Street View to tour the sites of great discoveries, from deep underground inside
CERN’s Large Hadron Collider, to
high in the
sky onboard the
International Space Station.
Zoom into more than 200,000 artifacts
in high definition, including the first recorded map of the Americas from
1508, and Albert Einstein’s letters,
never before published online.
Join us for our Art+Feminism Wikipedia Edit-a-thon on Sunday, March 10!
Four friends started Art+Feminism in response to studies that show that less than 10% of Wikipedia editors are women. This imbalance is reflected in the content of Wikipedia where women are underrepresented in articles. As Art+Feminism states:
The fact is when we don’t tell our stories or participate in the ways our history is preserved, it gets erased. Gaps in the coverage of knowledge about women, gender, feminism, and the arts on one of the most visited websites in the world is a big problem and we need your help to fix it.
I have been participating in Art+Feminism Edit-a-thons since the inaugural event in 2014 by providing training and technical help to new editors. When I joined The Corning Museum of Glass in 2016, I was excited to see that Rebecca Hopman and the Rakow Research Library hosted the event for the Southern Tier. Through her efforts, our Edit-a-Thons have drawn on the Rakow’s collections on the art, history, and science of glassmaking to contribute articles and improvements. This year will be no different, if you are able to join us.
Corning Museum of Glass is thrilled to share news of an exciting collaboration
on the forthcoming Netflix series, Blown Away, which will bring the art
and beauty of glassblowing to television screens around the world. A visually
compelling process often described as “mesmerizing” and “captivating,”
glassblowing has never been the subject of any major TV programming—until
The art glass competition show created by Marblemedia, an award-winning entertainment company based in Toronto, Canada, Blown Away features a group of 10 highly skilled glassmakers from North America creating beautiful works of art that are assessed by a panel of expert judges. One artist is eliminated each episode until a winner is announced in the tenth and final episode. A co-production with Blue Ant Media of Toronto, Blown Away will air on the Makefulchannel in Canada before coming to the Netflix platform worldwide later this year.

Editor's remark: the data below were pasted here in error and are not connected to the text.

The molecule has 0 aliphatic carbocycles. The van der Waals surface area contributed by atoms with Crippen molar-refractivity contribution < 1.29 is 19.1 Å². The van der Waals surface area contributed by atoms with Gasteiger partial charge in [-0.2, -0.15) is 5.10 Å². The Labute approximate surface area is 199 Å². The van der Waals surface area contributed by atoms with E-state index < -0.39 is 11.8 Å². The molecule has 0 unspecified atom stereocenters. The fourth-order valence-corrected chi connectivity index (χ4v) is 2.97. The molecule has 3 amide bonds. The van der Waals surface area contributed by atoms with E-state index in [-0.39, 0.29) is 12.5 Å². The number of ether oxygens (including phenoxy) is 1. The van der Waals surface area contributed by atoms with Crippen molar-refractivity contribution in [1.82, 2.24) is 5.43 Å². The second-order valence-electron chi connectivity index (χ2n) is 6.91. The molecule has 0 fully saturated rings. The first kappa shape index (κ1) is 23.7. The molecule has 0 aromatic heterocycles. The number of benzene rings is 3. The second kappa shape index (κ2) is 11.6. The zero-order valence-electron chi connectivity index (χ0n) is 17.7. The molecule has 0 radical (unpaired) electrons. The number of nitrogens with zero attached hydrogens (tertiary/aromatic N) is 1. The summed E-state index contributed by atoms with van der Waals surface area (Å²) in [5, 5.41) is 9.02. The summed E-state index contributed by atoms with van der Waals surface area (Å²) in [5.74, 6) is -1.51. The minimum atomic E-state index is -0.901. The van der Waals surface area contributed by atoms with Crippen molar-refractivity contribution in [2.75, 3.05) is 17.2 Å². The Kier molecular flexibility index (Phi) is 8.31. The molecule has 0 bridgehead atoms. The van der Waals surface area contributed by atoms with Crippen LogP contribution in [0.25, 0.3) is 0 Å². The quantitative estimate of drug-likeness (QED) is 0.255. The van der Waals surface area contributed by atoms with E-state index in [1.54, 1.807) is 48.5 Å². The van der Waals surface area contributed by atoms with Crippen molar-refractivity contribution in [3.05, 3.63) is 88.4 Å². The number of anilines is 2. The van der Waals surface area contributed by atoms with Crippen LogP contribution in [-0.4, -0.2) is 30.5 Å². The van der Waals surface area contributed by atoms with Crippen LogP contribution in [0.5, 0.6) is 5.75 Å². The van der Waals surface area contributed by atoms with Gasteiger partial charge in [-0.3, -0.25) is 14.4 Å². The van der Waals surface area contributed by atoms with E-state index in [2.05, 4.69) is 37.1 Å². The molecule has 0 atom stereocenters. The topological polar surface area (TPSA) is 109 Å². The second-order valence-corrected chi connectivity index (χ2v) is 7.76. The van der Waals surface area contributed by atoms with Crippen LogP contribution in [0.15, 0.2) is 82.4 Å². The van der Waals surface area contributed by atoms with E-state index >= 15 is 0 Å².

Today, The Studio announced the 2019 Artists-in-Residence recipients: twelve artists from around the world who will each spend one month at The Studio, researching and experimenting with new techniques to further their work. Additionally, two artists and two scholars have been selected for the David Whitehouse Research Residency for Artists and the David Whitehouse Research Residency for Scholars, respectively. These recipients will spend up to three weeks in the Rakow Library, utilizing the vast holdings to inform their practice or area of research. Each resident will provide a public Lunchtime Lecture during their time at the Museum, describing their inspirations and work at The Studio and the Rakow Library.
Translated literally, the Japanese word tonbodama means dragonfly ball. Since
2000, flameworker Shinobu Kurosawa has been making tonbodama beads that depict traditional Japanese landscape and
nature scenes in glass.
In her March 2019 residency, Kurosawa will use The
Studio’s resources to continue her research on tonbodama and expand her flameworking skills as she explores new
possibilities in Japanese beadmaking.
Today The Corning Museum of Glass (CMoG) announced that 100 artists—representing 32 nationalities and working in 25 countries—have been selected to exhibit in New Glass Now, a global survey of contemporary glass and the first exhibition of its kind organized by the Museum in 40 years. The show, which will be on view from May 12, 2019, through January 5, 2020, will include works ranging from large-scale installations and delicate miniatures to video and experiments in glass chemistry, all of which demonstrate the vitality and versatility of this dynamic material.
Sarah Briland United States, b. 1980 Problematica (Foam Rock) United States, Richmond, Virginia, 2016 Foam, Aqua Resin, glass microspheres, steel, concrete stand With stand: 96.5 x 52 x 45.7 cm Photo: Terry Brown
In spring 2018, CMoG welcomed submissions of new works, made between 2015 and 2018 in which glass plays a fundamental role, for consideration by a panel comprising Susie J. Silbert, Curator of Modern and Contemporary Glass at CMoG, and three guest curators, including: Aric Chen, curator-at-large, M+ museum, Hong Kong; Susanne Jøker Johnsen, artist and head of exhibitions at the Royal Danish Academy of Fine Arts, Schools of Architecture, Design and Conservation, Denmark; and American artist Beth Lipman. More than 1,400 artists, designers and architects working in 52 countries—from Argentina, Australia, Indonesia and Japan to the United States, United Kingdom, and beyond—submitted works, which draw upon flameworking, glassblowing, casting, neon, carving, and kilnworking techniques, among others. Read more →